The annual Chomos festival came to an end with a steady rhythm on the drums as Baitan, the religious leader of the Kalasha, made prosperous predictions for the New Year in a charsue, or a dancing ground, in Barun village of Bamburet Valley.
The festival formally started in the Rumbur, Bamburet and Birir valleys of Kalash with live offerings made to Malosh, the Kalash god of fertility and good omens, on December 6. On the last day of the festival on Sunday, the tribe gathered at Batrik forest outside Bamburet Valley early morning in search of a fox. For the Kalash, the fox is considered to be a good omen. The search was being led by Baitan and by afternoon, they spotted a fox coming out of the forest and leading up to a mountain. As the animal fled towards the east, the Kalash community made its way back and started dancing in the charsue and Baitan made his predictions for the new year.
Lok Rahmat, a Kalash elder, said that Baitan, identified as Kadirak, had mentioned that the fox heading towards the east was a good sign for the tribe and valley. Rahmat added that the New Year would be good for the Kalash and the country in general but there would be small incidents and difficulties.
He explained the festival was their way of welcoming the New Year and bidding the current one farewell. Rahmat added that it also gave the people an opportunity to celebrate the chilly winter.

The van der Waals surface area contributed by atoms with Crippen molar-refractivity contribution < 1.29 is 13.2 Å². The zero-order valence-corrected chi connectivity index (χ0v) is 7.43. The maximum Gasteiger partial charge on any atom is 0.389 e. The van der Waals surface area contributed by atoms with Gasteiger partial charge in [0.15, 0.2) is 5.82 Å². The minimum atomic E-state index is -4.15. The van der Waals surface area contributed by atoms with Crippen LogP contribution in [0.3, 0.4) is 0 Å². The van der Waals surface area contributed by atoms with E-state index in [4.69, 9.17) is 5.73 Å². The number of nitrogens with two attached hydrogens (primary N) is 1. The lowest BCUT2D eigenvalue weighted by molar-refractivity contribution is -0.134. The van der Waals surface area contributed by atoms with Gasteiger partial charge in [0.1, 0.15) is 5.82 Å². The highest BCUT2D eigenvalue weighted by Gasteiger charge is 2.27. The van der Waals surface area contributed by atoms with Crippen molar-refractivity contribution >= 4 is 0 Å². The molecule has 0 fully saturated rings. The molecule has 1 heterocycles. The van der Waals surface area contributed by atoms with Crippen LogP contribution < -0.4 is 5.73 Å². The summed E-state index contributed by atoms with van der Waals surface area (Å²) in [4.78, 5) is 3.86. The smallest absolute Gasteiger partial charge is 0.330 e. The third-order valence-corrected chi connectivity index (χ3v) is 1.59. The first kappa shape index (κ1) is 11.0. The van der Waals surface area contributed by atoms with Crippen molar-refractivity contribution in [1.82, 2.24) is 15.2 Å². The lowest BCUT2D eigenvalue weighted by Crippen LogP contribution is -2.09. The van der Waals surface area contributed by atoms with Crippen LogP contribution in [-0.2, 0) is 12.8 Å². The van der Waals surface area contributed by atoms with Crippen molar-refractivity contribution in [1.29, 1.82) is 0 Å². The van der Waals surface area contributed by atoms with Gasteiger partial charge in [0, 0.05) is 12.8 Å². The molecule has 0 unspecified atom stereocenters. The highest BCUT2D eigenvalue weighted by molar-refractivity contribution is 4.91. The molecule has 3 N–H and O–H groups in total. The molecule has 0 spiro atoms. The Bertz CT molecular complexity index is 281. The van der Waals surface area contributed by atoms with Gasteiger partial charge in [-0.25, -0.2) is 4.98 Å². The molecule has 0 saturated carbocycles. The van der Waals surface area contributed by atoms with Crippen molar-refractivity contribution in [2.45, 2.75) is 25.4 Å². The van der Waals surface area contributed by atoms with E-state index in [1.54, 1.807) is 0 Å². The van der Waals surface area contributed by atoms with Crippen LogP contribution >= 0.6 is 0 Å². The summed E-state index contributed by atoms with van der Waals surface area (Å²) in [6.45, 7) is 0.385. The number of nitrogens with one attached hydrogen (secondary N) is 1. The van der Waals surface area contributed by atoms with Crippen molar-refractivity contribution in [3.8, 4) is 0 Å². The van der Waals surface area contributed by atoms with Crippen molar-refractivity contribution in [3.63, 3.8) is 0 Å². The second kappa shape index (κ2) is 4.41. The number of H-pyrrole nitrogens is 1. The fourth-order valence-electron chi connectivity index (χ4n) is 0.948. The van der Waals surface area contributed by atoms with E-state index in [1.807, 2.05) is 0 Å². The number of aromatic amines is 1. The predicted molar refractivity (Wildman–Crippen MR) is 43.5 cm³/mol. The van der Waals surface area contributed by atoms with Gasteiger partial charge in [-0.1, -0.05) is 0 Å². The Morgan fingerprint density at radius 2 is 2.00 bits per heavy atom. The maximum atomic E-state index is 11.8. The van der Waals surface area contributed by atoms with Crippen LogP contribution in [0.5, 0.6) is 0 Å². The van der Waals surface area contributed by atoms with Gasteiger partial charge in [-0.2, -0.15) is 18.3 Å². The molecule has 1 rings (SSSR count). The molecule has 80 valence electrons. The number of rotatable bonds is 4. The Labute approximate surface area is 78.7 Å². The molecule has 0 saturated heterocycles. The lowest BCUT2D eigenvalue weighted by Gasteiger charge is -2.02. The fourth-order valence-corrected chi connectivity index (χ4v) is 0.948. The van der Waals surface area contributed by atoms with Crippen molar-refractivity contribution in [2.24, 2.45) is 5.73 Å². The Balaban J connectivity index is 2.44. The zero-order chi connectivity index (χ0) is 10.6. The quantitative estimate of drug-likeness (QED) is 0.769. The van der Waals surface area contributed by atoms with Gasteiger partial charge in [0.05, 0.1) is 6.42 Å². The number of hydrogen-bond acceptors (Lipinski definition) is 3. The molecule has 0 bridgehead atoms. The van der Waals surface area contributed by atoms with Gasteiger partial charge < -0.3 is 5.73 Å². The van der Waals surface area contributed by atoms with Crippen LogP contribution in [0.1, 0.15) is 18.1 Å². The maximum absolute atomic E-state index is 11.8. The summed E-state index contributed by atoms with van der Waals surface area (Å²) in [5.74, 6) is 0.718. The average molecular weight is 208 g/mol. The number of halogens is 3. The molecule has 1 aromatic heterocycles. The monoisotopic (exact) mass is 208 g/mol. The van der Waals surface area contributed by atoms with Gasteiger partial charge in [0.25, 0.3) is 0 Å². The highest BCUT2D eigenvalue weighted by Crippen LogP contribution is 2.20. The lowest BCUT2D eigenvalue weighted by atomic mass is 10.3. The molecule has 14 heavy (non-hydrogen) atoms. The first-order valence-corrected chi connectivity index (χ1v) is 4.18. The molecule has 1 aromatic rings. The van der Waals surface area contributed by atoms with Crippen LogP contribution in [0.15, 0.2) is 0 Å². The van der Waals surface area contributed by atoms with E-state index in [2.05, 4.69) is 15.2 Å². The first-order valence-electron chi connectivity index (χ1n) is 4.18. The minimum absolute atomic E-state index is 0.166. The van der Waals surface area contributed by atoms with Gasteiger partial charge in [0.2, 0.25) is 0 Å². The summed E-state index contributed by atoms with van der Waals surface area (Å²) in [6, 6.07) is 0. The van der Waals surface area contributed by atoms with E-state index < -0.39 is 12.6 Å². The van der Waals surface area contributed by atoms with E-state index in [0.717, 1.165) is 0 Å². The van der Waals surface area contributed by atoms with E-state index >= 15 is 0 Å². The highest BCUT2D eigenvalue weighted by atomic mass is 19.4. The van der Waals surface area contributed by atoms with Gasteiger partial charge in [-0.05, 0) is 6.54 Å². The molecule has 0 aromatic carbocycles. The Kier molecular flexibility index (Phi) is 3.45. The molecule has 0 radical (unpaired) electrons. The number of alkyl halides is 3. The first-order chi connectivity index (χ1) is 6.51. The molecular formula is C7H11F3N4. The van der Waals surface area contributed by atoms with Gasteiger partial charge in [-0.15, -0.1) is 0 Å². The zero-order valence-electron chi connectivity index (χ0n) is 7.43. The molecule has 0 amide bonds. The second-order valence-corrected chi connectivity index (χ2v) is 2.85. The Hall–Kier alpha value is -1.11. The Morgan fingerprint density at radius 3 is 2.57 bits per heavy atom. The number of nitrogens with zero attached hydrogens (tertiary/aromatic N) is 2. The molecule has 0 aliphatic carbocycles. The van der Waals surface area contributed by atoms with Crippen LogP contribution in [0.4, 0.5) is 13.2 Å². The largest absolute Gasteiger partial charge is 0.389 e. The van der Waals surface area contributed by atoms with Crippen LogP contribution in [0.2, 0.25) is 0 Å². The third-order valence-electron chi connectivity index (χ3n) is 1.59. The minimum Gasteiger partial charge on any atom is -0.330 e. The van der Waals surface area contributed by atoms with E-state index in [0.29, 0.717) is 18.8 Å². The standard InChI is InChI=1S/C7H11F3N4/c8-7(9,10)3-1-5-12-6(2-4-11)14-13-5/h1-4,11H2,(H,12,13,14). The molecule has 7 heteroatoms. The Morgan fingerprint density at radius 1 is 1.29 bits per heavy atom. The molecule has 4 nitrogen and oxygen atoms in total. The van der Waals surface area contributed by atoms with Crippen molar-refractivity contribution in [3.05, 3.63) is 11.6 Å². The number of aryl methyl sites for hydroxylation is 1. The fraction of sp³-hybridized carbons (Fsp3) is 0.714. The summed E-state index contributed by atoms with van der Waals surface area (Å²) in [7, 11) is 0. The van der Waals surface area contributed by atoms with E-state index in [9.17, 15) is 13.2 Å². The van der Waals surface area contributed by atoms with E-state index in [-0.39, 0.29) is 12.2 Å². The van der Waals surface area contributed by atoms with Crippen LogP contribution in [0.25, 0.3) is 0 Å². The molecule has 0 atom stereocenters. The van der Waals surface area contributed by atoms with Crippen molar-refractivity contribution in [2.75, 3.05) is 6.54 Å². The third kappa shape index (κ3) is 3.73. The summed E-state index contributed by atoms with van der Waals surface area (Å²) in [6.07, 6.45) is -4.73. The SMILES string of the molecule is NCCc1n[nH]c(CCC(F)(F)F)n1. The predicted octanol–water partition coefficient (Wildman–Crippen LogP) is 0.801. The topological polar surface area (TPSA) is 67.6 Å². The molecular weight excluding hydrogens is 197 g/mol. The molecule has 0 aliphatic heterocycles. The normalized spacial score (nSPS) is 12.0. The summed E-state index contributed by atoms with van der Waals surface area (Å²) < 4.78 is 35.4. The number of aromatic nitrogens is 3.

According to Rahmat, Kalash men and women from different villages in Bamburet, including Karakarh, Batrik, Barun, Anijh, Saro Jal and Paroananda, had gathered in charsue. They sang traditional songs, wore painted costumes and colourful dresses. At dusk they performed their final dance and left.
During the festival many tribal elders narrated stories of their brave forefathers and how they came to rule Chitral valley. Rahmat said they wanted their young generation to have a connection with their roots and remind them of what their ancestors did.
Ikram Hussain, a member of the Kalash tribe, said the festival was also organised to help young Kalash men and women find their future spouses. This Chomos, however, no one decided to get married or find a partner.
The Pakistan Army, Chitral Scouts, police and border police took strict security measures to avoid any untoward situation during the annual festival. The number of local and foreign tourists this year was less as compared to previous years. Many residents believe it was because of the bad weather and closure of Lowari Tunnel.
Published in The Express Tribune, December 23rd, 2013.